Karl Koch’s Tree Test
Karl Koch’s Tree Test is an interesting projective test of our personality as well as our underlying emotional universe. Because it is easy to use, it is common to do it with children. However, it is also a very entertaining self-analysis tool to try to get to know ourselves a little better.
The Tree Test is also known as the Baum Test and was developed in the 1950s by a psychologist named Karl (Charles) Koch. It is already quite a few years old, but is still frequently used. If we say that this test only consists of asking a child or an adult to draw a tree with its roots, its trunk and its branches, it is possible that you may doubt almost instantly the reliability and validity of this instrument.
The advantages of the Tree Test are that it can be administered quickly to a wide variety of people. It offers interesting information about emotions that will later be compared with the results of other tests.
Before reaching this conclusion, we should take one detail into account. Projective tests are a very useful clinical instrument. Thanks to them, we can collect various data on how our patients perceive, understand and manage their world. So, instruments such as the Rorschach test, Draw-a-Person test, or the Tree Test are very effective as complementary (non-exclusive) tests that we can use together with many others.
On the other hand, and as a simple curiosity, Dr. Koch chose this figure for his diagnostic test because of the symbolism trees have. In all cultures, all countries, trees are a mythological and emblematic figure that are entwined with human beings. Trying to capture them, trying to draw them is almost like taking out everything that we carry inside…
What does the Koch Tree Test evaluate?
The Koch Tree Test requires us to make a drawing, to choose colors, to create a figure from nothing by capturing it on a blank page. It offers some clues about our personality style. Along the same lines, it shows certain emotional states.
- It also measures the stability of the person, the presence or absence of internal conflicts, their vulnerability and sensitivity.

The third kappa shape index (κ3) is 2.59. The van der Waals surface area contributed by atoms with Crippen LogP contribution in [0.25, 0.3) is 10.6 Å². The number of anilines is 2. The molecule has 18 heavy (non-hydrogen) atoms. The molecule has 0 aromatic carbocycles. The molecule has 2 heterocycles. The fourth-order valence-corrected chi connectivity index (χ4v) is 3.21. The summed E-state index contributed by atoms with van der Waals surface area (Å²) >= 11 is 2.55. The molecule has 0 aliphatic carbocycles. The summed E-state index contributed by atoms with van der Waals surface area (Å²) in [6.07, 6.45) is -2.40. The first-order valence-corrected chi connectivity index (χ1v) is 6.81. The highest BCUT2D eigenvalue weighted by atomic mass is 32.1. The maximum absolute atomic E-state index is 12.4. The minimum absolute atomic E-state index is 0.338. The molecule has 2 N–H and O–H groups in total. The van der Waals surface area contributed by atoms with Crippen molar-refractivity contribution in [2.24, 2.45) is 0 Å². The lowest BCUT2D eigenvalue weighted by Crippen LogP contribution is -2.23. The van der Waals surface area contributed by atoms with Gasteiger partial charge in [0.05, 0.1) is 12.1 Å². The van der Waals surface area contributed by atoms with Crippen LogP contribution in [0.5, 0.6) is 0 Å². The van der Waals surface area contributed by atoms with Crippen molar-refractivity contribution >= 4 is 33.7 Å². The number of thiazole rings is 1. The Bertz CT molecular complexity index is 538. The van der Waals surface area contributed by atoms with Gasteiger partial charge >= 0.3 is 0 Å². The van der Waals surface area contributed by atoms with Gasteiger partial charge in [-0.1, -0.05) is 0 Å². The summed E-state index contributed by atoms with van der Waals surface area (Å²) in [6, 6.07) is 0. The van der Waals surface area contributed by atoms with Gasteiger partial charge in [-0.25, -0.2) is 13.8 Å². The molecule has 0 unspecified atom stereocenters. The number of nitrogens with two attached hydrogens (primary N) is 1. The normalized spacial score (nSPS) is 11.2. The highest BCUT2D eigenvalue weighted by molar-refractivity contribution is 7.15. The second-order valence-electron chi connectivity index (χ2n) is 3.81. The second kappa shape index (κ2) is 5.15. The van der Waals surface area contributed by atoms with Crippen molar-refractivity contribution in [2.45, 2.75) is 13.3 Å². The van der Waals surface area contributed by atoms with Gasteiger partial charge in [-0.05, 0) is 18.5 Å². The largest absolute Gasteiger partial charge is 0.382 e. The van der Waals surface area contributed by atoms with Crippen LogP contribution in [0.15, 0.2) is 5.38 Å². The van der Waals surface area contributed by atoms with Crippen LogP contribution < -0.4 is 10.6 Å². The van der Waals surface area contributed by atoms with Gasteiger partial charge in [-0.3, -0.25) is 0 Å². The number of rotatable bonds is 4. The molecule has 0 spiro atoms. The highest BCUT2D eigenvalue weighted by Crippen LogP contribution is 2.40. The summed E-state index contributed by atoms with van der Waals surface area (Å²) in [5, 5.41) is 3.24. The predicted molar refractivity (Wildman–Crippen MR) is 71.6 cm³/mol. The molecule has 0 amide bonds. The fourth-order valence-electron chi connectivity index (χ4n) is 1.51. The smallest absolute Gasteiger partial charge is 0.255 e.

- On the other hand, certain psychological disciplines, such as psychoanalysis, indicate that this test also reveals the structure of the psyche or content of our unconscious.
- It is interesting to know, as a recent study reveals, that the Baum Test has been very effective in diagnosing cognitive disabilities and even the beginnings of dementia.
How do we apply it?
The Tree Test is relevant for anyone from 5 or 6 years old. It only requires that the person has certain basic motor skills needed to draw.
- The person receives a blank sheet of paper, colored pencils and an eraser.
- They draw a tree, with its roots, its trunk, branches, etc.
- In the case that the patients 5 or 6 year old children, we will ask them to make two drawings. The first will be freestyle, “draw any tree, one you like“, they are told. Later, they are told to make a new drawing, and now the tree is different from the first. So we will have two drawings to be able to make the evaluation clearer.
- The estimated time ranges between 10 minutes and half an hour, depending on each person’s needs.
How do we analyze the Tree Test?
We should look at these elements:
- A drawing where there is no line of soil or roots may indicate a lack of emotional and personal stability in the patient.
- Disproportionate and lightning-shaped roots can also indicate problems, emotional containment, rage and uprooting.
- A very thin trunk: very sensitive and delicate. Or, it can mean the presence of external tensions or demands that alter the calm and well-being of the patient.
- A very wide trunk: impulsive, with high emotionality and little capacity for self-control.
- A trunk with normal proportions means internal balance.
- Trunk formed by straight lines: a righteous person, with good capacity for abstraction.
- Trunk with wavy lines: sociable, sweet and has no problems with sociability.
- Trunks with dilatations, hollows, studs, protruding tips: presence of fears, traumas, contained emotions, inhibition …
The tree branches reflect interaction with the physical and external environment. While the roots and the trunk are more related to the inner and emotional world, the branches supposedly represent another psychological level.
- Small branches: children up to 9 years old always draw small branches, it is normal. This can mean immaturity, or the relationship to the world of the child.
- Big branches: the person making the drawing has a great imagination, enthusiasm or even a little more narcissism than usual.
- Tree without branches: you can tell us that the person who has made the drawing has a lack of development or a possible cognitive problem.
- Spiraled branches: communicative, with good taste, delicate.
- Lightning or rod shaped branches: stubborn person, impulsive, with some anger or defiant feelings.
- Branches with leaves: vivacious.
- Branches with fruits: person with goals and wishes to fulfill.
There are many more values than those we describe here, such as other “accessories” like houses, birds, hills… That is, details the psychologist didn’t ask for that can also provide relevant information. Also, it is good to take into account the colors chosen for the tree and even the size of the figures themselves.
In addition, things such as cut branches, holes or wounds in the trunks, lack of roots or the presence of dark colors can call attention. All this could possibly mean there is trauma. However, the Tree Test is not the only diagnostic test available. It is just an interesting tool, which together with other tools can help us gather information to give a more precise final diagnosis.